|The Tory Lover -- Contents
The Tory Lover by Sarah Orne Jewett
A MAN'S CHARACTER
"Yet have they still such eyes to wait on them
As are too piercing; that they can behold
And penetrate the Inwards of the Heart."
The men left on board the Ranger, with Lieutenant Simpson in command, who had been watching all these long hours, now saw clouds of smoke rising from among the shipping, but none from the other side of the town, where they knew the captain had ordered many fires to be set among the warehouses. The two boats were at last seen returning in company, and the Ranger, which had drifted seaward, made shift with the morning breeze to wear a little nearer and pick them up. There was a great smoke in the harbor, but the town itself stood safe.
The captain looked back eagerly from the height of the deck after he came aboard; then his face fell. "I have been balked of my purpose!" he cried. "Curse such treachery among ye! Thank God, I've frightened them, and shown what a Yankee captain may dare to do! If I had been an hour earlier, and no sneaking cur had tampered with our lights" -
He was pale with excitement, and stood there at first triumphant, and next instant cursing his hard luck. The smoke among the shipping was already less; the Ranger was running seaward, as if the mountains had waked all their sleepy winds and sent them out to hurry her.
There was a crowd on deck about the men who had returned, and the sailors on the yards were calling down to their fellows to ask questions. The captain had so far taken no notice of any one, or even of this great confusion.
"Who's your gentleman now?" Dickson's voice suddenly rang triumphant, like a cracked trumpet, above the sounds of bragging narrative that were punctuated by oaths to both heaven and the underworld. "Who's a traitor and a damned white-livered dog of a Tory now? Who dropped our spare candles overboard, and dirtied his pretty fingers to spoil the rest? Who gave alarm quick 's he got his boat ashore, and might have had us all strung up on their English gallows before sunset?"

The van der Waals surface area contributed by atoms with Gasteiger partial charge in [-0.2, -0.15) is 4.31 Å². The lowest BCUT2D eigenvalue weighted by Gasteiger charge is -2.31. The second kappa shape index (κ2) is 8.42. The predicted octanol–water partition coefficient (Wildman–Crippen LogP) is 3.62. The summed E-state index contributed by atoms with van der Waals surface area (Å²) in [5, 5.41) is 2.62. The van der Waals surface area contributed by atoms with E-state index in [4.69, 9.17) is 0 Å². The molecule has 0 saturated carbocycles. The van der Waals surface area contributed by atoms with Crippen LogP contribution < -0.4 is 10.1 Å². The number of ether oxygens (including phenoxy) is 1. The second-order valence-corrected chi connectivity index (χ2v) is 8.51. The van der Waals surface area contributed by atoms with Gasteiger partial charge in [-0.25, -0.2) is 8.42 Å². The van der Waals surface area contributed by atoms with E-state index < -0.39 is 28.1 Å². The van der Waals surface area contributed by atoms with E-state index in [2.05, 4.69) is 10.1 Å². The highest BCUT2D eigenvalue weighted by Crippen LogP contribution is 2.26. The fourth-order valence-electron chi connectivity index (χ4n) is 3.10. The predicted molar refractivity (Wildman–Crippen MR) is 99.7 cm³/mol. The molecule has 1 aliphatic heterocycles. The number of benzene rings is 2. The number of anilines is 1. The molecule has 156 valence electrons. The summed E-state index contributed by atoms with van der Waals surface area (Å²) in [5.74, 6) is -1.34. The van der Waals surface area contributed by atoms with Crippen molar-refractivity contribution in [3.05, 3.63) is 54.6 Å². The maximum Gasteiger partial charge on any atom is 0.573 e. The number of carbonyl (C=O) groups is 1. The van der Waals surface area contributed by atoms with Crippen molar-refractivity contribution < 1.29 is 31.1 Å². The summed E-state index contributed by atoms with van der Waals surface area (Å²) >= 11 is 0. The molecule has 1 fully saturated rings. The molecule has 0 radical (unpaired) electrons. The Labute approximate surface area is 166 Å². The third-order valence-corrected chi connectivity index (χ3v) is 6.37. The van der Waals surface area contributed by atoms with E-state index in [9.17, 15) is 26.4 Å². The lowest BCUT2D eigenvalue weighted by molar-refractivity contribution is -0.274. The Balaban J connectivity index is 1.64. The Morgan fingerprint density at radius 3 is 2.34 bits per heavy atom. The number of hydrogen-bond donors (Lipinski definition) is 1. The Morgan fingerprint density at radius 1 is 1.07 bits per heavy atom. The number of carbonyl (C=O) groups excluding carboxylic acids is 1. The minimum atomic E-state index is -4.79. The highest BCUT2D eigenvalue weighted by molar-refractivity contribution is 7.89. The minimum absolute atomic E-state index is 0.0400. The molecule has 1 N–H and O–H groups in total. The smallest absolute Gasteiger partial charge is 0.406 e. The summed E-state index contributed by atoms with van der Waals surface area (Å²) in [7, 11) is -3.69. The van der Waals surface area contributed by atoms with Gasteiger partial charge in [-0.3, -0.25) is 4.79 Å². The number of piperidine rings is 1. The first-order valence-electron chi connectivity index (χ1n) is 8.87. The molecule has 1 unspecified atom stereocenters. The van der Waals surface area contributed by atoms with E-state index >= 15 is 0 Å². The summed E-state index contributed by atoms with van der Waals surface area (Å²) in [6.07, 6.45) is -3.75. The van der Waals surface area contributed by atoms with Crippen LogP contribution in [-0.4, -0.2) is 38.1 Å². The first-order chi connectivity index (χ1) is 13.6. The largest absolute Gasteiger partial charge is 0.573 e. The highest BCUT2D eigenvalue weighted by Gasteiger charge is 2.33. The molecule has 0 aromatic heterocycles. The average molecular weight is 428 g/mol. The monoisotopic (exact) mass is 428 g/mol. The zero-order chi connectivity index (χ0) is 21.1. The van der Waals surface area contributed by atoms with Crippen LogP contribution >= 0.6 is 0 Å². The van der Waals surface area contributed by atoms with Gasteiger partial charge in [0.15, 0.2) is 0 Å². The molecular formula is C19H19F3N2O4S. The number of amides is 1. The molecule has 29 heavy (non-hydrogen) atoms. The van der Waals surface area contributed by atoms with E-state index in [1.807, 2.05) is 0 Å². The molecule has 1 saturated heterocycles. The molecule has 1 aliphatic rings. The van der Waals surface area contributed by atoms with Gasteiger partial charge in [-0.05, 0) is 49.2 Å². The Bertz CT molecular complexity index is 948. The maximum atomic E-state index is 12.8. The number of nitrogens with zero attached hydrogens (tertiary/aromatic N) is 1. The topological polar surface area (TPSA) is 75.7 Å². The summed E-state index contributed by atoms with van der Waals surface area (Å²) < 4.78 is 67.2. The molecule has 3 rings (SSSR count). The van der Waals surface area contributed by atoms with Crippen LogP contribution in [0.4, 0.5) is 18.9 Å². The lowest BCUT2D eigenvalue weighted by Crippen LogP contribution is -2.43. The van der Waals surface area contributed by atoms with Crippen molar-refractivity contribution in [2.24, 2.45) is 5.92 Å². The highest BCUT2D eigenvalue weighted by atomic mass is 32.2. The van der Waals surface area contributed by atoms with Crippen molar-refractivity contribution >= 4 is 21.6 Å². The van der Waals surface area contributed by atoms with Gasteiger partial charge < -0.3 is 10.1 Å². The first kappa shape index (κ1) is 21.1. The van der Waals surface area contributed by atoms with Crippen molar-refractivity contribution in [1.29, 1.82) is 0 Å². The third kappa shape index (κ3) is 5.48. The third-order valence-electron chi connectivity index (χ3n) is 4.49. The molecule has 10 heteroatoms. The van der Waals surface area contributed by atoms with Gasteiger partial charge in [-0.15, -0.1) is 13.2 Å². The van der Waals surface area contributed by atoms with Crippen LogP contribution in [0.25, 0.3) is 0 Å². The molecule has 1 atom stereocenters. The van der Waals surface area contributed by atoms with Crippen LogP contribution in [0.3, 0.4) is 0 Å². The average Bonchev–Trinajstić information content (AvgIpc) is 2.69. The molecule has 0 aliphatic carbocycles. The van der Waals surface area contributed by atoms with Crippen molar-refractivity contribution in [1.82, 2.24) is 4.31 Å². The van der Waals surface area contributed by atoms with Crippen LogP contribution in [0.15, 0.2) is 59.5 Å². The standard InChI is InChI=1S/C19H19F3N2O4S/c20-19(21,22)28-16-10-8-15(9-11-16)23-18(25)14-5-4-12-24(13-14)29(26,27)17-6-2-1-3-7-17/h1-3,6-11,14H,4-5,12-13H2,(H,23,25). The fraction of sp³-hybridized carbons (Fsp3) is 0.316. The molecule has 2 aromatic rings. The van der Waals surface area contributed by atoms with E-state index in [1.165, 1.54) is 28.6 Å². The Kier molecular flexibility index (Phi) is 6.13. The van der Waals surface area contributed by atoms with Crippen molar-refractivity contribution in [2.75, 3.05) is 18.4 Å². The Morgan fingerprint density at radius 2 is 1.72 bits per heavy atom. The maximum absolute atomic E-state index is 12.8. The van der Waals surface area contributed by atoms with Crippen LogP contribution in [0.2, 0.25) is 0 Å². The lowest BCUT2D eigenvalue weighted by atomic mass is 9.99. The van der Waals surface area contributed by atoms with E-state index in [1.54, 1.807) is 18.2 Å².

Dickson was standing with his back against the mast, with a close-shouldered audience about him, officious to give exact details of the expedition. Aloft, they stopped who were shaking out the sails, and tried to hear what he was saying. At this moment old Cooper lowered himself hand over hand, coming down on the run into the middle of the company before he could be stopped, and struck Dickson a mighty blow in the breast that knocked him breathless. Some of Dickson's followers set upon Cooper in return; but he twisted out of their clutch, being a man of great strength and size, and took himself off to a little distance, where he stood and looked up imploringly at the captain, and then dropped his big head into his hands and began to sob. The captain came to the edge of the quarter-deck and looked down at him without speaking. Just then Dickson was able to recover speech; he had nearly every man aboard for his audience. "You had ten minutes to the good afore Mr. Wallingford follered ye!" bellowed Hanscom, one of the Berwick men who had been in the same boat.
"I saw nothing of the judge's noble son; he took good care of that!" answered Dickson boldly; and there was a cry of approval among those who had suspected Wallingford. They were now in the right; they at last had proof that Wallingford deserved the name of traitor, or any evil name they might be disposed to call him. Every man in the lieutenant's boat was eager to be heard and to tell his own story. Mr. Hall had disappeared; as for Wallingford, he was not there to plead for himself, and his accusers had it all their own way.
"I tell ye I ain't afraid but he's all right! A man's character ought to count for something!" cried Hanscom. But there was a roar of contempt from those who had said from the first that a Tory was a Tory, and that Wallingford had no business to be playing at officer aboard the Ranger, and making shift to stand among proper seamen. He had gone ashore alone and stayed ashore, and there had been a sudden alarm in the town: the black truth stared everybody in the face.